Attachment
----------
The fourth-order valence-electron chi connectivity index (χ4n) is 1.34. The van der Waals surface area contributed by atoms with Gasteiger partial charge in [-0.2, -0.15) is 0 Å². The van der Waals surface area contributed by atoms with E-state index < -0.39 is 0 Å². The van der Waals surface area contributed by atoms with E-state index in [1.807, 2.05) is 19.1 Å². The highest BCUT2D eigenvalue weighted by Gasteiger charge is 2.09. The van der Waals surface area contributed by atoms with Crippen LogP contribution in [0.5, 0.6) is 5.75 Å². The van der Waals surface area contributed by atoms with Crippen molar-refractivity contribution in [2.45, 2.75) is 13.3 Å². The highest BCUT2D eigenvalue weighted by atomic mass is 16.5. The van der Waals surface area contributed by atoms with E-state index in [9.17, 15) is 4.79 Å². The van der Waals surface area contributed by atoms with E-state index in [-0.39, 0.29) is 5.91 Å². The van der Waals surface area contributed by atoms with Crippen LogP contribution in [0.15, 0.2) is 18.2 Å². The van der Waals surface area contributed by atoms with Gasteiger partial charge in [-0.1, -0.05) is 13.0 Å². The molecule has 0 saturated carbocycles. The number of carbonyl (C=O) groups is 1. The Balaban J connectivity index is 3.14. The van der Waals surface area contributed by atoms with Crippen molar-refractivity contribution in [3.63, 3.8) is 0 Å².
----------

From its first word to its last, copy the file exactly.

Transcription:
The fourth-order valence-electron chi connectivity index (χ4n) is 1.34. The van der Waals surface area contributed by atoms with Gasteiger partial charge in [-0.2, -0.15) is 0 Å². The van der Waals surface area contributed by atoms with E-state index < -0.39 is 0 Å². The van der Waals surface area contributed by atoms with E-state index in [1.807, 2.05) is 19.1 Å². The highest BCUT2D eigenvalue weighted by Gasteiger charge is 2.09. The van der Waals surface area contributed by atoms with Crippen LogP contribution in [0.5, 0.6) is 5.75 Å². The van der Waals surface area contributed by atoms with Crippen molar-refractivity contribution in [2.45, 2.75) is 13.3 Å². The highest BCUT2D eigenvalue weighted by atomic mass is 16.5. The van der Waals surface area contributed by atoms with E-state index in [9.17, 15) is 4.79 Å². The van der Waals surface area contributed by atoms with E-state index in [-0.39, 0.29) is 5.91 Å². The van der Waals surface area contributed by atoms with Crippen LogP contribution in [0.15, 0.2) is 18.2 Å². The van der Waals surface area contributed by atoms with Gasteiger partial charge in [-0.1, -0.05) is 13.0 Å². The molecule has 0 saturated carbocycles. The number of carbonyl (C=O) groups is 1. The Balaban J connectivity index is 3.14. The van der Waals surface area contributed by atoms with Crippen molar-refractivity contribution in [3.63, 3.8) is 0 Å².